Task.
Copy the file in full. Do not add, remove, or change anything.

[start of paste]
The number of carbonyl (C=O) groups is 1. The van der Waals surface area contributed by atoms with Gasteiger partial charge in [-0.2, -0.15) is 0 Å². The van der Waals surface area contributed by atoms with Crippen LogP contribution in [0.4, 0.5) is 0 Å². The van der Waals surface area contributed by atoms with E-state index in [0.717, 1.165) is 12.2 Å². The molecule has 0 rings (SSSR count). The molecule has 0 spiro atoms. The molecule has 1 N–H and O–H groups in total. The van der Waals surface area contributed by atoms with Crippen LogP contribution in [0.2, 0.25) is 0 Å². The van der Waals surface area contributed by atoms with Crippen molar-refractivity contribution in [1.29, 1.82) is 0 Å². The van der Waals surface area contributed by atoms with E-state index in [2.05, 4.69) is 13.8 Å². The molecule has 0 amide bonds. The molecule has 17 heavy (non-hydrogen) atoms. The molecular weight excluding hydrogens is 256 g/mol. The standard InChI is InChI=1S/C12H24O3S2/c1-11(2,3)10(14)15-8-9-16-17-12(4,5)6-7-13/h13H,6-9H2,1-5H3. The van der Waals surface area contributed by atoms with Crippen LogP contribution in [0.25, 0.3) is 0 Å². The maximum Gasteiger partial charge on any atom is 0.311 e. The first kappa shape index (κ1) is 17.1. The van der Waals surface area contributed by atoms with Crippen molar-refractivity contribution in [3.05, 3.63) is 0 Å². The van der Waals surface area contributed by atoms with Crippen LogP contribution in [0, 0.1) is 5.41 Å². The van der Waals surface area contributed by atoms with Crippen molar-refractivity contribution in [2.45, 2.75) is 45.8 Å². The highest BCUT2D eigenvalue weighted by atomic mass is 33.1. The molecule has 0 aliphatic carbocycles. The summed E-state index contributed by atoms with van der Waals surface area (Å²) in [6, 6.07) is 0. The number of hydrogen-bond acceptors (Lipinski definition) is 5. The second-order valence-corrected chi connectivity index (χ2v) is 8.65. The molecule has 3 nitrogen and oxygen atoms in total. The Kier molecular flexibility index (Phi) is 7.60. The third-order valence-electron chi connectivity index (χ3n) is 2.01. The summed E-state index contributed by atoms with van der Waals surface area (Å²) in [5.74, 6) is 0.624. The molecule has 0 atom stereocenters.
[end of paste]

The number of carbonyl (C=O) groups is 1. The van der Waals surface area contributed by atoms with Gasteiger partial charge in [-0.2, -0.15) is 0 Å². The van der Waals surface area contributed by atoms with Crippen LogP contribution in [0.4, 0.5) is 0 Å². The van der Waals surface area contributed by atoms with E-state index in [0.717, 1.165) is 12.2 Å². The molecule has 0 rings (SSSR count). The molecule has 0 spiro atoms. The molecule has 1 N–H and O–H groups in total. The van der Waals surface area contributed by atoms with Crippen LogP contribution in [0.2, 0.25) is 0 Å². The van der Waals surface area contributed by atoms with Crippen molar-refractivity contribution in [1.29, 1.82) is 0 Å². The van der Waals surface area contributed by atoms with E-state index in [2.05, 4.69) is 13.8 Å². The molecule has 0 amide bonds. The molecule has 17 heavy (non-hydrogen) atoms. The molecular weight excluding hydrogens is 256 g/mol. The standard InChI is InChI=1S/C12H24O3S2/c1-11(2,3)10(14)15-8-9-16-17-12(4,5)6-7-13/h13H,6-9H2,1-5H3. The van der Waals surface area contributed by atoms with Crippen LogP contribution in [0.25, 0.3) is 0 Å². The maximum Gasteiger partial charge on any atom is 0.311 e. The first kappa shape index (κ1) is 17.1. The van der Waals surface area contributed by atoms with Crippen molar-refractivity contribution in [3.05, 3.63) is 0 Å². The van der Waals surface area contributed by atoms with Crippen LogP contribution in [0, 0.1) is 5.41 Å². The van der Waals surface area contributed by atoms with Crippen molar-refractivity contribution in [2.45, 2.75) is 45.8 Å². The highest BCUT2D eigenvalue weighted by atomic mass is 33.1. The molecule has 0 aliphatic carbocycles. The summed E-state index contributed by atoms with van der Waals surface area (Å²) in [6, 6.07) is 0. The number of hydrogen-bond acceptors (Lipinski definition) is 5. The second-order valence-corrected chi connectivity index (χ2v) is 8.65. The molecule has 3 nitrogen and oxygen atoms in total. The Kier molecular flexibility index (Phi) is 7.60. The third-order valence-electron chi connectivity index (χ3n) is 2.01. The summed E-state index contributed by atoms with van der Waals surface area (Å²) in [5.74, 6) is 0.624. The molecule has 0 atom stereocenters.